After she recovered, nursing sister Jones was posted to King’s Canadian Red Cross Convalescent Hospital, Bushey Park, Hampton Hill, where she served until returning to Canada in 1919 and being posted to the Saskatchewan Military Hospital, No. 12 District Depot, Moose Jaw until general demobilization in November 1919.
In March 1920, she accepted a position at Balfour Tuberculosis Sanatorium in West Kootenay, British Columbia. It is there she met and married World War I veteran, Charles Holt, who operated the country store and post office.
Alice Jones passed away on January 17, 1970.
Christina (Tena) May Stewart, Class of 1916
Christina (Tena) May Stewart was born on May 25, 1881 in Almonte, Ontario.
She graduated from the Winnipeg General Hospital School of Nursing in 1916 and enlisted with the Canadian Army Medical Corps (CAMC) in November 1916. Nursing sister Stewart served in England and was posted to the Duchess of Connaught’s Canadian Red Cross Hospital, Taplow and Granville Canadian Special Hospital, Buxton. Her sister, Ethel Stewart (Class of 1915) also served during the war with the Queen Alexandra’s Imperial Military Nursing Service (QAIMNS) and with the CAMC.
In November 1918, nursing sister Stewart contracted bronchitis and pneumonia and was hospitalized for several months. She returned to Canada in March 1919 and was sent to the Gravenhurst Sanatorium in Gravenhurst, Ontario due to poor health. She died there on November 7, 1927 and was buried in the family plot in Almonte, Ontario on Armistice Day – November 11, 1927.
Meta Hodge, Class of 1916
Meta Hodge was born on January 28, 1882 in Clontribet, Ireland to Sara and Robert Hodge. The family immigrated to Canada and Meta enrolled in the Winnipeg General Hospital School of Nursing. She graduated in 1916 and immediately began working in the Military Wards at Winnipeg General Hospital.
In March 1917, Meta enlisted with the Canadian Army Medical Corps (CAMC) and was posted to the Granville Canadian Special Hospital, Ramsgate before being transferred to No. 3 Canadian Stationary Hospital in France. The busy hospital, which received hundreds of casualties daily, was located near Doullens, surrounded by an open field and not close to a military installation. During the night of May 30, 1917, German aircraft bombed the hospital and the main building, despite having the large red cross painted on the roof, received a direct hit. Three nursing sisters were killed and one badly wounded. Nursing sister Hodge was wounded; however, she remained at her post and assisted in evacuating patients out of the burning building until losing consciousness herself. She was sent to the Queen Alexandra Military Hospital in London to recover and received the Military Medal for bravery during enemy raids. Nursing sister Hodge recovered and was reposted to No. 14 Canadian General Hospital, Brighton before being discharged and returning to Canada in August 1919.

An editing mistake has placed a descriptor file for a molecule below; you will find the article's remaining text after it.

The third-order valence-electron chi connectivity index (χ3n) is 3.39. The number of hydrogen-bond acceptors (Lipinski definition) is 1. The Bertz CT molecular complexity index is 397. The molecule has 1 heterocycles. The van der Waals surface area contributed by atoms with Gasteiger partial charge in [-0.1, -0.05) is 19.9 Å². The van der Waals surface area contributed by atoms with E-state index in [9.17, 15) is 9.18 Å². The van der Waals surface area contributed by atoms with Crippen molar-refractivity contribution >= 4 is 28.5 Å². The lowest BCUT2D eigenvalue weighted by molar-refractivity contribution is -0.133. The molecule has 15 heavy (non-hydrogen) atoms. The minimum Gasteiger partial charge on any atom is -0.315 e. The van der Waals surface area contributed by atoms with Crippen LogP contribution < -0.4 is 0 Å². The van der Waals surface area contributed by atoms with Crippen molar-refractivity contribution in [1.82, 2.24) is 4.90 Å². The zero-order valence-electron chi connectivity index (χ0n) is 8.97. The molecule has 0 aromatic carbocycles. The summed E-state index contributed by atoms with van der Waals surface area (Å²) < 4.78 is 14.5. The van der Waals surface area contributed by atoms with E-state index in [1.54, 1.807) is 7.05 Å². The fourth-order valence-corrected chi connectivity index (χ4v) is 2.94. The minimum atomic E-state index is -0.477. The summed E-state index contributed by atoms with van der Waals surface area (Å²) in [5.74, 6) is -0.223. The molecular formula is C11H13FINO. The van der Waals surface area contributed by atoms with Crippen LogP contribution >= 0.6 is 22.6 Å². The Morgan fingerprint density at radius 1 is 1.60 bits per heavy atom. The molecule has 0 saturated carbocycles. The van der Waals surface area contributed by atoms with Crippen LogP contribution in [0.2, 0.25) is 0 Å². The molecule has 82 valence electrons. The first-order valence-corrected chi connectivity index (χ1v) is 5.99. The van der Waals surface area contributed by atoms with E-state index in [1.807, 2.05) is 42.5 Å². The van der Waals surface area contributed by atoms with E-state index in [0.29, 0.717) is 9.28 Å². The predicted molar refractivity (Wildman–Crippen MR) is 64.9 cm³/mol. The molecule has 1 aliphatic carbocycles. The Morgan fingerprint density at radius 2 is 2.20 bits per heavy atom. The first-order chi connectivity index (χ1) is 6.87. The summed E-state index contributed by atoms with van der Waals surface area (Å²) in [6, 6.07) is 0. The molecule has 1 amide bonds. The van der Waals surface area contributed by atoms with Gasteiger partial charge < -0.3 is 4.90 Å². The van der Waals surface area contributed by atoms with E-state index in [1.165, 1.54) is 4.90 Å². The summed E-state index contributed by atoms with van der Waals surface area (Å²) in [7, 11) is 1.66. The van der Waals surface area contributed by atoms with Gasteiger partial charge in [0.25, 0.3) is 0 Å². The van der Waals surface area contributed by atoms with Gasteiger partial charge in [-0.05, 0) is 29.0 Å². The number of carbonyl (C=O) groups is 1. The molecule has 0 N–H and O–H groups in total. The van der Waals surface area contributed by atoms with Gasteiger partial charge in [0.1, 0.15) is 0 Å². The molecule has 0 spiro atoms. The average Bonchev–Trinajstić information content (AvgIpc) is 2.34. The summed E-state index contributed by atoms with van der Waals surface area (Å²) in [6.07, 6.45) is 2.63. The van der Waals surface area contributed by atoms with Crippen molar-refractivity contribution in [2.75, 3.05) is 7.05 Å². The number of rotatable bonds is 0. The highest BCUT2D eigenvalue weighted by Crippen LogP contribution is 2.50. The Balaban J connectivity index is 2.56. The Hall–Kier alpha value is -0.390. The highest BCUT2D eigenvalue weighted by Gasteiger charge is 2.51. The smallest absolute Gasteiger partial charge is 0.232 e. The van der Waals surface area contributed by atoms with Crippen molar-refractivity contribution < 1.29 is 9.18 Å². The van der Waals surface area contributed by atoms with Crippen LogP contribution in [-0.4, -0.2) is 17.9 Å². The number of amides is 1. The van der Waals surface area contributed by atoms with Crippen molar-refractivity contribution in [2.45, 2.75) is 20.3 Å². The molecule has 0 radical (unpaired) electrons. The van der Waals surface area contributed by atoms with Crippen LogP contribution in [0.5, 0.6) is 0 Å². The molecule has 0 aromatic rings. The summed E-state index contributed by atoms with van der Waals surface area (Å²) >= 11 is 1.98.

After the war, Meta joined the staff of Winnipeg General Hospital and later worked as a Public Health Nurse for the Manitoba Provincial Board of Health. In 1921, she moved to Philadelphia where she took a post-graduate course on Infectious Diseases. When she returned to Canada she moved to British Columbia to work with the Department of Education in Victoria.
Meta Hodge died on June 19, 1954 in Vancouver.
Elizabeth McPhail (Dr. Elizabeth Steele), Class of 1916
Elizabeth McPhail was born on September 30, 1893 in Paisley, Bruce County, Ontario.
She graduated from the Winnipeg General Hospital School of Nursing in 1916 and enlisted in the Canadian Army Medical Corps (CAMC) in March 1917. Nursing sister McPhail served from 1917 to 1919 in England at No. 16 Canadian General Hospital, Orpington and No. 12 Canadian General Hospital, before returning to Canada in July 1919.
In 1921, she married Robert Crawford Steele in British Columbia; he also served during WWI as a pilot in Royal Flying Corps. They lived in British Columbia for a short time before returning to Winnipeg where Elizabeth enrolled in the Faculty of Medicine at University of Manitoba, graduating in 1935.
Ruby Belle Dickie, Class of 1916
Please click on the above link to learn about Ruby Dickie, who served with the Queen Alexandra’s Imperial Military Nursing Service Reserve (QAIMNSR) during WWI.
Click on the below links to read about other graduates from Winnipeg General Hospital School of Nursing, Class of 1916, that served as nursing sisters during World War I.
Katherine Ethelwynne Gray, 1916